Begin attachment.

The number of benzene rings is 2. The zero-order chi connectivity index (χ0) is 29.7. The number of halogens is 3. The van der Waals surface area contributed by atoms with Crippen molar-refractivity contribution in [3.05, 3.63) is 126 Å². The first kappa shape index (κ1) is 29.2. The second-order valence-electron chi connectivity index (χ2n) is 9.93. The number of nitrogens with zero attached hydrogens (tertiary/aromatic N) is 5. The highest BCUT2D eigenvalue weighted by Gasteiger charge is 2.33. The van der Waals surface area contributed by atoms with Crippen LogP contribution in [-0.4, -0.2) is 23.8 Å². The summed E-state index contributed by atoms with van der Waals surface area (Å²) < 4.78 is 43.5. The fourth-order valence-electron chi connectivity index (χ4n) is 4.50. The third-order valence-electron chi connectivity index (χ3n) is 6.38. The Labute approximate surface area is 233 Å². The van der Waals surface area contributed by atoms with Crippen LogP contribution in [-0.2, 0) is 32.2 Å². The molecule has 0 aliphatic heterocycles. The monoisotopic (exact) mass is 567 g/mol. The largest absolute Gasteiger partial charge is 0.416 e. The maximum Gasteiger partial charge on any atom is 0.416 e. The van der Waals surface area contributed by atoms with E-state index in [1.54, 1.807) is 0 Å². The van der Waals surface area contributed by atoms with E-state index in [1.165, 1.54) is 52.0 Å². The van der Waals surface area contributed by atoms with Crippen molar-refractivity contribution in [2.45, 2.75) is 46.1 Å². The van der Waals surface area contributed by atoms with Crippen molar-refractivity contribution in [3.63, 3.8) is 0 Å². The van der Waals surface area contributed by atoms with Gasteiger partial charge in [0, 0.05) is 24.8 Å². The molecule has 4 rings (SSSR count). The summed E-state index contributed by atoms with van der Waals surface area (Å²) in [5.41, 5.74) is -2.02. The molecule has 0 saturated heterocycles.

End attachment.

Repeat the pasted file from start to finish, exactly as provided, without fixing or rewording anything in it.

The number of benzene rings is 2. The zero-order chi connectivity index (χ0) is 29.7. The number of halogens is 3. The van der Waals surface area contributed by atoms with Crippen molar-refractivity contribution in [3.05, 3.63) is 126 Å². The first kappa shape index (κ1) is 29.2. The second-order valence-electron chi connectivity index (χ2n) is 9.93. The number of nitrogens with zero attached hydrogens (tertiary/aromatic N) is 5. The highest BCUT2D eigenvalue weighted by Gasteiger charge is 2.33. The van der Waals surface area contributed by atoms with Crippen LogP contribution in [-0.4, -0.2) is 23.8 Å². The summed E-state index contributed by atoms with van der Waals surface area (Å²) < 4.78 is 43.5. The fourth-order valence-electron chi connectivity index (χ4n) is 4.50. The third-order valence-electron chi connectivity index (χ3n) is 6.38. The Labute approximate surface area is 233 Å². The van der Waals surface area contributed by atoms with Crippen LogP contribution in [-0.2, 0) is 32.2 Å². The molecule has 0 aliphatic heterocycles. The monoisotopic (exact) mass is 567 g/mol. The largest absolute Gasteiger partial charge is 0.416 e. The maximum Gasteiger partial charge on any atom is 0.416 e. The van der Waals surface area contributed by atoms with E-state index in [1.54, 1.807) is 0 Å². The van der Waals surface area contributed by atoms with E-state index in [1.165, 1.54) is 52.0 Å². The van der Waals surface area contributed by atoms with Crippen molar-refractivity contribution in [2.45, 2.75) is 46.1 Å². The van der Waals surface area contributed by atoms with Crippen molar-refractivity contribution in [3.63, 3.8) is 0 Å². The van der Waals surface area contributed by atoms with Gasteiger partial charge in [0, 0.05) is 24.8 Å². The molecule has 4 rings (SSSR count). The summed E-state index contributed by atoms with van der Waals surface area (Å²) in [5.41, 5.74) is -2.02. The molecule has 0 saturated heterocycles.